There’s a great profile by Michael White in Sunday’s New York Times of the Really Terrible Orchestra. This amateur orchestra apparently has quite a cult following and will be performing the Fringe Festival in Edinburgh this coming Sunday.
The orchestra is comprised of amateur musicians who are successful at their real jobs but not at all good at their instruments. Principal bassoonist Alexander McCall Smith, who is apparently a best-selling children’s author, explains: “But I have trouble with C sharps “” a design fault of the instrument, I think “” which means I don’t play them. . . And some of our members are really very challenged. We have one dire cellist who has the names of the strings written on his bridge. Otherwise he can’t remember what they are.”
White makes an interesting and apt comparison with Cornelius Cardew’s (in)famous Scratch Orchestra and its spawn the Portsmouth Sinfonia, and asks the question “Why do people love bad art?” He offers two answers.
The first is schadenfreude, which seems adequate to explaining how we enjoy the humor value of bad art. Much in the way that the sitcom relies on putting its characters in unpleasant situations, we enjoy laughing at the exceedingly poorly crafted. Douglas Adams’s brilliantly awful Vogon poetry, which I reference in the title of this post, is a classic example of the hilariously bad, but on a more mundane level, who doesn’t enjoy making fun of bad celebrity fashion, and there’s nothing like a yo mamma joke.
White offers a second, more serious explanation as well: “But there’s another reason, surely, for the cult of bad art, and it has to do with liberation: the anarchic pleasure of disorder, the repudiation of established rules of judgment. Bad art is an invitation to escape the formal boundaries of adulthood and be a child, delighting in the rude and raw.” This seems true as far as it goes. Allowing oneself to enjoy art which fails to conform to normal standards of beauty and quality can be liberating–can offer a measure of freedom from the hegemony of the established aesthetic order. More than mere experiential pleasure, we also get the joy of defiance; by loving the bad we establish ourselves as individuals, as contrarians, as masters of our own aesthetics in spite of the pressures to conform to society’s expectations. That really bad art serves better than merely mediocre art for this purpose may be because with mediocre art we run the risk of being seen as appreciating it for the wrong reasons””that maybe we actually have poorly refined taste and think the work is good. An ocean of lawn ornaments is aesthetically much more acceptable than a single pink flamingo, because the single flamingo smacks of an attempt at refined restraint.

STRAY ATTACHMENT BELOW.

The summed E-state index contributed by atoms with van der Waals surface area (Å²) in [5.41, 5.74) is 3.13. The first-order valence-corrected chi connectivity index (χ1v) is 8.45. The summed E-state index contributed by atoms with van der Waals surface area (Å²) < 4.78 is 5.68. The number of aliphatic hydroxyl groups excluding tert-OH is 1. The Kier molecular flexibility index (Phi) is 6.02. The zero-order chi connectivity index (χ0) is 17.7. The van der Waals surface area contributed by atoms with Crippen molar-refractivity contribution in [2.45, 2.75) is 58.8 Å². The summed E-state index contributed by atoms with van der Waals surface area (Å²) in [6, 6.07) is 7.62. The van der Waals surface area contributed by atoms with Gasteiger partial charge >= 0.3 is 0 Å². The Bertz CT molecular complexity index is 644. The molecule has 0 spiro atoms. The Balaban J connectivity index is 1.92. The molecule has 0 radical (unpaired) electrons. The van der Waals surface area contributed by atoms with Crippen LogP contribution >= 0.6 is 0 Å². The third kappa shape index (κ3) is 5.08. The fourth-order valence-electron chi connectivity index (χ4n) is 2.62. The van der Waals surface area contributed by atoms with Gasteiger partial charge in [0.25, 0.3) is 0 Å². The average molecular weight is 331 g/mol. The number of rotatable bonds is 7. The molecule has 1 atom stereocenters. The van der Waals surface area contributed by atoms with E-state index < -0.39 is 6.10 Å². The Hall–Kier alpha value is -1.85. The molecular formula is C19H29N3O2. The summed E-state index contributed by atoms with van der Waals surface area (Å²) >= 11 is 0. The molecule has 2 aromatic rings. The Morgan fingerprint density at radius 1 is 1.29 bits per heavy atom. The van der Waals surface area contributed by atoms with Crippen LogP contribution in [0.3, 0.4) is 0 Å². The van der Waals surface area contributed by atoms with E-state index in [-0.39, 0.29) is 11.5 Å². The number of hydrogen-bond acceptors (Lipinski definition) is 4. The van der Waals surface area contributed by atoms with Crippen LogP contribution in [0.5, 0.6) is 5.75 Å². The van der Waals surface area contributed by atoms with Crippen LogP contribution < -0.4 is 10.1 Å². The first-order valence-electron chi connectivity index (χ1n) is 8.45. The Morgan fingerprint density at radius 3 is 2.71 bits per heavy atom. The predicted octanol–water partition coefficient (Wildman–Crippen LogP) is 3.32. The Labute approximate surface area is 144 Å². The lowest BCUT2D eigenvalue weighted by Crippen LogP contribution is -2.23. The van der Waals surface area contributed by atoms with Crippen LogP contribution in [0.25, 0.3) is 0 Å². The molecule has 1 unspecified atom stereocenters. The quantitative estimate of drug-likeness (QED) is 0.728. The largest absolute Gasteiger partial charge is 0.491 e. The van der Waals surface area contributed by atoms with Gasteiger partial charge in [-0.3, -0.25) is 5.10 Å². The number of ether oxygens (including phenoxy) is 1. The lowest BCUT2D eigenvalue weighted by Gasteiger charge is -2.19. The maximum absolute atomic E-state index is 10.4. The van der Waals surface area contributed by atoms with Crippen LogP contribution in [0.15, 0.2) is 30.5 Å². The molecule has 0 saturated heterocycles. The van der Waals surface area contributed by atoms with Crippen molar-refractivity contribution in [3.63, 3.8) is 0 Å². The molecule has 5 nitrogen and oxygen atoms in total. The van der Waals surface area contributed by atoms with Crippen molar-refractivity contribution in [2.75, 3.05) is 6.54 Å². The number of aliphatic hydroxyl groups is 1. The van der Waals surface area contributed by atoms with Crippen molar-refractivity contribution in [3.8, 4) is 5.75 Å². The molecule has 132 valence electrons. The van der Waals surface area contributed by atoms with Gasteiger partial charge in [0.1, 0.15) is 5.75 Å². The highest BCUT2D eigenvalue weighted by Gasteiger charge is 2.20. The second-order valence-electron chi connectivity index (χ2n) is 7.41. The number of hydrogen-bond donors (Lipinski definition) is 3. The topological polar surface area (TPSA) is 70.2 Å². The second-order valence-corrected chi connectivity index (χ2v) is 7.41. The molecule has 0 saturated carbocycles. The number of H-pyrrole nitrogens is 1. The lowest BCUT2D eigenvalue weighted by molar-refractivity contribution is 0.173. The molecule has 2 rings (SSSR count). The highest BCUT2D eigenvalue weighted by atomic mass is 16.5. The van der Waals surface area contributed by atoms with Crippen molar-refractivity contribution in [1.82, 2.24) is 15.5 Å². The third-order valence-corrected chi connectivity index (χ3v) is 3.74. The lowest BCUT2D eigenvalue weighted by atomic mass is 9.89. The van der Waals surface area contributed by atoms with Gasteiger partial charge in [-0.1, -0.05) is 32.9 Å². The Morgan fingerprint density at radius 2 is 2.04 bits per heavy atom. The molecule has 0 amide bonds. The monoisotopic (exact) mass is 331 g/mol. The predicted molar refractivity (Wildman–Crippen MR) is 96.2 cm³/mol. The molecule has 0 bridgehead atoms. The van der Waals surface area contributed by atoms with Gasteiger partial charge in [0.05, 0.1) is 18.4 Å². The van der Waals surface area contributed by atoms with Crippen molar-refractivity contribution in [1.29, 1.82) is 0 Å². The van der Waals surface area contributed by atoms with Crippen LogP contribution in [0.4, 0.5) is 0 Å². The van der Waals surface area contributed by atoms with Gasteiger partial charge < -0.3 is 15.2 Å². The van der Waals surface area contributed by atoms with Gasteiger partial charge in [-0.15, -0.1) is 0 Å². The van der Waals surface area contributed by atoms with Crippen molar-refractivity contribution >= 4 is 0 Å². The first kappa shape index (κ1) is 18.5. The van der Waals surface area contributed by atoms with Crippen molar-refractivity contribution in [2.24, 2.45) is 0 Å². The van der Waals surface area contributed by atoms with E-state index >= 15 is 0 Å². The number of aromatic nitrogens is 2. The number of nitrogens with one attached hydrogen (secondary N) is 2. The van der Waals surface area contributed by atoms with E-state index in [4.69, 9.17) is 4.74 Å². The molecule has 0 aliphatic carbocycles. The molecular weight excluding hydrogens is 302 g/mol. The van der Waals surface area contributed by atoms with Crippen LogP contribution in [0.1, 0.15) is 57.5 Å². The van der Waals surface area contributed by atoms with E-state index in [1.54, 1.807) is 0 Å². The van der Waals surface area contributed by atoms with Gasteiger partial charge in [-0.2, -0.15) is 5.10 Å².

I think there’s one more reason we love bad art, though: it can be a source of actual beauty””beauty that only exists in the “bad art” context where you have to hear past the ugly to get to it, but beauty nonetheless.
This American Life no longer offers free webstreams of old episodes, but in January of 1999 they had a show about “people trying to use numbers to describe things that should not be quantified.” In Act II, we hear about Alex Melamid, Vitaly Komar, and David Soldier, who conducted a survey to find out what people wanted and didn’t want to hear in music. They then wrote two songs, one based on the most wanted characteristics and one based on the least wanted characteristics. It turns out, of course, that the “Most Wanted” song is horribly saccharine and in most ways pathetic. Not “bad” per se, just not worth hearing. The “Least Wanted” song, however, is amazing. Here’s the description from their website: